12 November 2010
12 November 2010
The BMW Group is investing around 400 million will be invested in new buildings and machinery at its plant in Leipzig for the production of the Megacity Vehicle (MCV).
Some 800 jobs will be created in the process.
The plant expansion was launched on Friday by German Chancellor Dr Angela Merkel and Dr Norbert Reithofer, Chairman of the Board of Management of BMW AG, together with the Prime Minister of the German state of Saxony, Stanislaw Tillich, and the Governor of Washington state in the US, Chris Gregoire.
By producing the Megacity Vehicle in Germany the BMW Group is demonstrating a clear commitment to Germany as a high-tech location. With this vehicle we are revolutionising automotive design and production, and offering our customers the first purpose-built electric vehicle for urban areas. This will be the worlds first volume-produced car with a passenger compartment made from lightweight CFRP, as less weight enables a longer range, explained Reithofer. We made a conscious decision to produce the car in Germany, at our plant in Leipzig our newest and most cutting-edge facility with the most flexible structures, he added.
Including production of components, the BMW Group and the joint venture set up with the SGL Group for the manufacture of carbon fibres are investing a total of 530 million in the project. The beneficiaries of this investment are the BMW plants in Leipzig and Landshut and the joint venture facilities in Wackersdorf and Moses Lake (Washington state, USA). A total of over 1,000 jobs will be created as a result of the investment. The BMW plant in Dingolfing will produce important components for the drive system and chassis of the MCV.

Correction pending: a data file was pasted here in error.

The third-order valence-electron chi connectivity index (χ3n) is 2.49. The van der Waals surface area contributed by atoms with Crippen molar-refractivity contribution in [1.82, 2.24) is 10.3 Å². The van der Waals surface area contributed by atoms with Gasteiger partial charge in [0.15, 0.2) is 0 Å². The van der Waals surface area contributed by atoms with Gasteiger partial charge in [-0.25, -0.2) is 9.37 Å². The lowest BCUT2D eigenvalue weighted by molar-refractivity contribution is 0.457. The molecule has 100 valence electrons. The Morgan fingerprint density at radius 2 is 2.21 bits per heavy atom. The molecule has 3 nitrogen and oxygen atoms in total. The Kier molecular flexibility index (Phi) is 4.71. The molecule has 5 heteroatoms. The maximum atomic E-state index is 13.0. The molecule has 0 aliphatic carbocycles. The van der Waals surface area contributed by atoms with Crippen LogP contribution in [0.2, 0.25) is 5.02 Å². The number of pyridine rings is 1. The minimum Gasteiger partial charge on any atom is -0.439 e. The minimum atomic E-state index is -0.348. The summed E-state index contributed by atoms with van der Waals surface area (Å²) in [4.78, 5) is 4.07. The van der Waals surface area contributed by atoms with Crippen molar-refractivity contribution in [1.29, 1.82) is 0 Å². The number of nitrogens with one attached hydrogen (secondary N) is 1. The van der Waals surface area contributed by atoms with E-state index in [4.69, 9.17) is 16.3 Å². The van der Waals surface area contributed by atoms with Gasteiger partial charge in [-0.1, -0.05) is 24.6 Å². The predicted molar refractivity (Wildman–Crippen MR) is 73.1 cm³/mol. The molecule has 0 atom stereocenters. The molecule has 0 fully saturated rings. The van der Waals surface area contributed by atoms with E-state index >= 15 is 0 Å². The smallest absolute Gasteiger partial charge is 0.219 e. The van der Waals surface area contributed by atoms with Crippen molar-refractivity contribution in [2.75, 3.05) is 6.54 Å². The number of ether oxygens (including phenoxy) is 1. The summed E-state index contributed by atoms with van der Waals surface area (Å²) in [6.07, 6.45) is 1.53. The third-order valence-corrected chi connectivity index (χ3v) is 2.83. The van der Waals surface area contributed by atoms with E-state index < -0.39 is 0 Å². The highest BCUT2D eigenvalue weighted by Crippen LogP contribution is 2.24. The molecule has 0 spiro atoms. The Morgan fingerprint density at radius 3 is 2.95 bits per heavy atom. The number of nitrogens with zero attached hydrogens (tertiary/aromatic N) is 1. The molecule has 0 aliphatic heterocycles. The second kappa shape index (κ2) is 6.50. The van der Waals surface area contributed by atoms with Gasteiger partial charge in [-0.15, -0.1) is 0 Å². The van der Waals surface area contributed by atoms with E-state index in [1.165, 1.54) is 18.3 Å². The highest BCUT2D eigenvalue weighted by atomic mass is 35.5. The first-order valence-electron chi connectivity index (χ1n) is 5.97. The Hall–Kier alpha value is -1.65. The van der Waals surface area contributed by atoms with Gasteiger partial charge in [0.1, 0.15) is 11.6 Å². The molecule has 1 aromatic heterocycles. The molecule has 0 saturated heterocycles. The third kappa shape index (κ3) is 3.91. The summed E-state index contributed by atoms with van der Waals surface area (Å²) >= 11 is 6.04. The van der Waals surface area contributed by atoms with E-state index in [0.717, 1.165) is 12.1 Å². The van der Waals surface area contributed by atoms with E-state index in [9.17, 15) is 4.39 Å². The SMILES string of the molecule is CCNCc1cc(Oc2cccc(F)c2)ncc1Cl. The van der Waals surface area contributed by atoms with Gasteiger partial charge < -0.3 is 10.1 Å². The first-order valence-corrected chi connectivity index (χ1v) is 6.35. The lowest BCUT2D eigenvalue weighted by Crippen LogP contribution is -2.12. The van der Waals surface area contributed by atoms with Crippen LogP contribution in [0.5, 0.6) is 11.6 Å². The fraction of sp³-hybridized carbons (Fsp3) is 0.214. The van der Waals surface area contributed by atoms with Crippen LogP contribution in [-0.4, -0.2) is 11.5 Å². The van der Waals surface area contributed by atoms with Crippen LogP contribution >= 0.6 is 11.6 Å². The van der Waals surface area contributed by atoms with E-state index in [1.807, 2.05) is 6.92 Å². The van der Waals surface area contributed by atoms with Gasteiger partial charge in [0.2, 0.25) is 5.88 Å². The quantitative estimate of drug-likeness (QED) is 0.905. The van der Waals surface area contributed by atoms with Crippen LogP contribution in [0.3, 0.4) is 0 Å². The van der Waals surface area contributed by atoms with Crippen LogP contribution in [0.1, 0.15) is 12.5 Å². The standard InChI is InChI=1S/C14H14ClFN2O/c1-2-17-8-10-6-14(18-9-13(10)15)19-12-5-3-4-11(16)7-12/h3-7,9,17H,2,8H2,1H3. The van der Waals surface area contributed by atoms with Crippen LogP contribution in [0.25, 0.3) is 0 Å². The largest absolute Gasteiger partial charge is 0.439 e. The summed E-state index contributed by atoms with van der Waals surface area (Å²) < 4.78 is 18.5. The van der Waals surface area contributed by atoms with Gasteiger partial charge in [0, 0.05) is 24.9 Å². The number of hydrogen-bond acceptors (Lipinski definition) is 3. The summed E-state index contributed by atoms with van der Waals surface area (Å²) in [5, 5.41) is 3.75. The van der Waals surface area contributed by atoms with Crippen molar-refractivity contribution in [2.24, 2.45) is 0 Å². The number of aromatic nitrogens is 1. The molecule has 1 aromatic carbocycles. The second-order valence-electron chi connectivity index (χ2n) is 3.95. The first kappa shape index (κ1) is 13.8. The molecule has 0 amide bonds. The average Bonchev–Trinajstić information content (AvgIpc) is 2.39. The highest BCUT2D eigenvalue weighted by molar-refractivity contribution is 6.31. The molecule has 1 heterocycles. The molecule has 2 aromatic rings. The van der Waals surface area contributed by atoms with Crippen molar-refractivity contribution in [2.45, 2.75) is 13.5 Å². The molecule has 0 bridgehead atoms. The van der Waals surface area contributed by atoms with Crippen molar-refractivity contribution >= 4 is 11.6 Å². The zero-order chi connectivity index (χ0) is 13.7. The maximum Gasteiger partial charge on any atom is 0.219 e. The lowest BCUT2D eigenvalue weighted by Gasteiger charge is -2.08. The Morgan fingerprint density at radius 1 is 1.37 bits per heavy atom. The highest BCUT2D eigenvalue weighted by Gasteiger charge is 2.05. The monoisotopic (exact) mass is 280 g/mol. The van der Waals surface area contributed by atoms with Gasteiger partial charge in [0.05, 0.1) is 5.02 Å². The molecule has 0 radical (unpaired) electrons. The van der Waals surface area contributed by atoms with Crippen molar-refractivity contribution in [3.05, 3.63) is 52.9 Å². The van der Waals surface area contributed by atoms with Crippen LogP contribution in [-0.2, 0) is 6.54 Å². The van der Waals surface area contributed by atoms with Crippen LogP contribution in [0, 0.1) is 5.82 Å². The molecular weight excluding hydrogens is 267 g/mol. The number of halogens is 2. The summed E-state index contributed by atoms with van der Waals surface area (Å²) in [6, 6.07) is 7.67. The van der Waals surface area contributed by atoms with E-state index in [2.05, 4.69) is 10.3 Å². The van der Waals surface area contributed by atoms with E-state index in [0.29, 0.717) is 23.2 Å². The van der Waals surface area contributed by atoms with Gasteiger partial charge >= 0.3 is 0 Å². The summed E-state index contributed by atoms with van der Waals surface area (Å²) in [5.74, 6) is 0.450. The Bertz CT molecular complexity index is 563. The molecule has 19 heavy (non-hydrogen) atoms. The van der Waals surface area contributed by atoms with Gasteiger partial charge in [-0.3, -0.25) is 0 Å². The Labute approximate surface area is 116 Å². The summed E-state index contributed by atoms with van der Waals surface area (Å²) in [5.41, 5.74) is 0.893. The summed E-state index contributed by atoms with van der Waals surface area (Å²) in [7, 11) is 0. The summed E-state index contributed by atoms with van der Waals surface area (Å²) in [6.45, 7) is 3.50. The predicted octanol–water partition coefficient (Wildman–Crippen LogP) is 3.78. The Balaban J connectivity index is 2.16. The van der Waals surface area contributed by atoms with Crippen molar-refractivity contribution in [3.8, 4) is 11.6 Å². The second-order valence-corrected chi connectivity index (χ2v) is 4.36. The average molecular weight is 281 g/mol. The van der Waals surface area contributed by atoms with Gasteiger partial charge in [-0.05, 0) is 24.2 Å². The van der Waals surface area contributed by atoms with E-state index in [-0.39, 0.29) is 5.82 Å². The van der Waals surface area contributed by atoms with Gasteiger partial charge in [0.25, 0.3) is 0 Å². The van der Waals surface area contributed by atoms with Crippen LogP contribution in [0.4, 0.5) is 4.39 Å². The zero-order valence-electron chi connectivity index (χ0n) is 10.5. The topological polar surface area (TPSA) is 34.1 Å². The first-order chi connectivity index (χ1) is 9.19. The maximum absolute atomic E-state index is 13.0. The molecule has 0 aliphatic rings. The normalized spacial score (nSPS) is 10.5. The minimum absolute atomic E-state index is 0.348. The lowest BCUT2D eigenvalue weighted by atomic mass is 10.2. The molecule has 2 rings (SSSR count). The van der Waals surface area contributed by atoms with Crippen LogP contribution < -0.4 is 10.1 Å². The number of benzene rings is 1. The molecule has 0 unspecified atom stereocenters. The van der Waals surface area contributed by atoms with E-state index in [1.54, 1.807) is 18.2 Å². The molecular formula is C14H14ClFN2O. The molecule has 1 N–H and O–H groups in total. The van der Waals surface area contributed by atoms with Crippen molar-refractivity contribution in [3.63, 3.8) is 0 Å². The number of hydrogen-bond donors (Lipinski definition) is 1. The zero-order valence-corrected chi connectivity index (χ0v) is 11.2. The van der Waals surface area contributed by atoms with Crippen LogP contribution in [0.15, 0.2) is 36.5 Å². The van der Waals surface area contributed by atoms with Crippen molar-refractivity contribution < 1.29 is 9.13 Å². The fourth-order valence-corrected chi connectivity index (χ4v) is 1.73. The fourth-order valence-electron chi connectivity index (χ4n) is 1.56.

The American Composites Manufacturers Association participated in a roundtable discussion about the IMAGINE Act. Known as the Innovative Materials in American Growth and Infrastructure, Newly Expanded (IMAGINE) Act, the new bill is designed to promote the increased use of innovative materials like fibre reinforced polymer (FRP) composites, as well as new manufacturing methods to accelerate the deployment and extend the life of infrastructure projects.
After the collapse of a drinking water pipeline in downtown Amsterdam, the Netherlands, Insituform was contracted to reline a close to 100 year old pipe underneath one of the canals. Water was restored successfully within five days, with minimal impact on traffic and the environment.
Australian organisations Austrak, Laing O’Rourke and the University of Southern Queensland (USQ) have joined forces to develop polymer composite solutions for bridge transoms in a $10 million project titled Polymer Composite Transoms for Rail Bridge Deck Replacement (CompTrans).